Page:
Hong Kong Ship Owners' Association managing director Arthur Bowring said the initiative initially meant that qualified ships faced fewer inspections by US port control officers. "But it's become to mean much more than that,'' Bowring said. "It's become to mean a flag of quality for the register."

"So if you have Qualship 21, you're seen as a superior register and if your ships then get the Qualship 21 award, then they're seen as superior ships.''

There are around 1,000 ships registered in Hong Kong, Bowring said, adding even though a shipowner might not trade regularly with the US, they wanted the "mark of quality'' the certification provided.

Fewer inspections did not necessarily mean a ship could be turned around at a US port faster than before, however. One of the problems ships faced when in port was there were "far too many inspectors'', Bowring said, who were taking the time of a ship's senior officers, the busiest people when arriving and leaving a port.

22 July 2004 / 02:09 AM
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Old July 22nd, 2004, 08:36 PM   #13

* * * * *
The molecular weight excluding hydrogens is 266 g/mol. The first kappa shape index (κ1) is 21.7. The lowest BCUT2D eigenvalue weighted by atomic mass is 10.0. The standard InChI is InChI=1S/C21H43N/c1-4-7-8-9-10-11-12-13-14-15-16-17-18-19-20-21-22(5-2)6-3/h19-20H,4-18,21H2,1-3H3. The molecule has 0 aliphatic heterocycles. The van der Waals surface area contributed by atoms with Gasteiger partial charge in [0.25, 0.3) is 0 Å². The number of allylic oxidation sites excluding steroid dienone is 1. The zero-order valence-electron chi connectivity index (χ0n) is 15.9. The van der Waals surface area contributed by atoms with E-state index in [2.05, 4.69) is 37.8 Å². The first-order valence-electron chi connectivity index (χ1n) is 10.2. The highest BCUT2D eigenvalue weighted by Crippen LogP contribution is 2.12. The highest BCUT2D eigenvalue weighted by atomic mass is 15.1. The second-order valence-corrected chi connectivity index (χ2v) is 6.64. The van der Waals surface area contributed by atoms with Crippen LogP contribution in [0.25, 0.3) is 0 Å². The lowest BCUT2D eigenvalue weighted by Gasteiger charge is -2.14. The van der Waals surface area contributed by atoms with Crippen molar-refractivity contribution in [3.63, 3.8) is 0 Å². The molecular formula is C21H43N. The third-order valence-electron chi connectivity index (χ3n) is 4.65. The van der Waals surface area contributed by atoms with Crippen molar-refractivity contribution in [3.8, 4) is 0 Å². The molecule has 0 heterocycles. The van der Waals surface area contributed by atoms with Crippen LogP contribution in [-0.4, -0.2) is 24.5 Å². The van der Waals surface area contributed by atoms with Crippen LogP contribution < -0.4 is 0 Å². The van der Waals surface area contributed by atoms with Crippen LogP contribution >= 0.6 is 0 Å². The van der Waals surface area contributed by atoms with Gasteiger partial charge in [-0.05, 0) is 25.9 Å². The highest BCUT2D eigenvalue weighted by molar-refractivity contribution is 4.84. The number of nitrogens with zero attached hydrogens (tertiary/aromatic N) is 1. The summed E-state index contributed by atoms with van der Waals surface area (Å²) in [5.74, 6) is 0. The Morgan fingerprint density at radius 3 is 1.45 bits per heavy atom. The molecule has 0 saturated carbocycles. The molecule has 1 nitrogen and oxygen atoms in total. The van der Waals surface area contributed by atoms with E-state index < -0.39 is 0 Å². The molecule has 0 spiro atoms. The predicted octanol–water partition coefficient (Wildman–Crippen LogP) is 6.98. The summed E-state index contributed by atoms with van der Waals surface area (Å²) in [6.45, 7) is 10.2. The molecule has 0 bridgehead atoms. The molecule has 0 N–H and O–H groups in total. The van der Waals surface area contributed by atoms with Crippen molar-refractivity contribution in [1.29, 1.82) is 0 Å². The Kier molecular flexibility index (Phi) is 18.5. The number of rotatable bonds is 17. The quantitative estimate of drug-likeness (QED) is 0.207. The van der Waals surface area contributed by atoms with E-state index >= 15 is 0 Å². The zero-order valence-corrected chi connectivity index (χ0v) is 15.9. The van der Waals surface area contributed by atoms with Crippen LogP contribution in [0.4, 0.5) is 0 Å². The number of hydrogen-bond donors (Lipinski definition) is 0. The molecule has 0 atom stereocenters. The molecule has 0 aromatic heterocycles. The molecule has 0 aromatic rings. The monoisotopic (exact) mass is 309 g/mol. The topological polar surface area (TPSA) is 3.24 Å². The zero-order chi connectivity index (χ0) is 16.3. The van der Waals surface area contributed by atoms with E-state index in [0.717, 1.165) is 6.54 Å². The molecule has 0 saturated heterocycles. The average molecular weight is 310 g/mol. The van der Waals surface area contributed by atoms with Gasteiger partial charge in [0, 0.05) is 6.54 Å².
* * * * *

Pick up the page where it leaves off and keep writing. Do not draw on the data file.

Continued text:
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Thursday July 15, 8:12 PM
HK's Kwai Chung port traffic rises 14 pct in June

HONG KONG, July 15 (Reuters) - Sea container traffic through Hong Kong's main port facilities in Kwai Chung rose 14.1 percent in June from the previous year but lagged that of southern Chinese boom town Shenzhen. It was the third time that monthly traffic at Kwai Chung, which accounts for about 60 percent of Hong Kong's sea port traffic, has fallen behind that of Shenzhen since October.

The Shenzhen Factor

The Kwai Chung terminal handled about 1.1 million twenty-foot equivalent units (TEUs) of goods in June, the Port Development Council said on its web site on Thursday. The figure compared with 1.14 million TEUs handled through Shenzhen.

Hong Kong is the world's busiest container port overall but Shenzhen is expected to overtake it by volume within the next few years. Traffic through all of Hong Kong's terminals rose 17 percent in the month from a year earlier to 1.94 million TEUs. Cumulatively, the city's sea container traffic grew 11.7 percent in the first six months of the year compared to the year-earlier period, to 10.93 million TEUs.

By comparison, Shenzhen port handled 6.06 million TEUs over the same period, which represents 32 percent growth year on year.

Analysts have said Hong Kong container traffic is growing less quickly than China's exports because of the city's relatively high handling charges.

Singapore, Shanghai and Shenzhen are ranked second, third and fourth, respectively, as the world's busiest ports.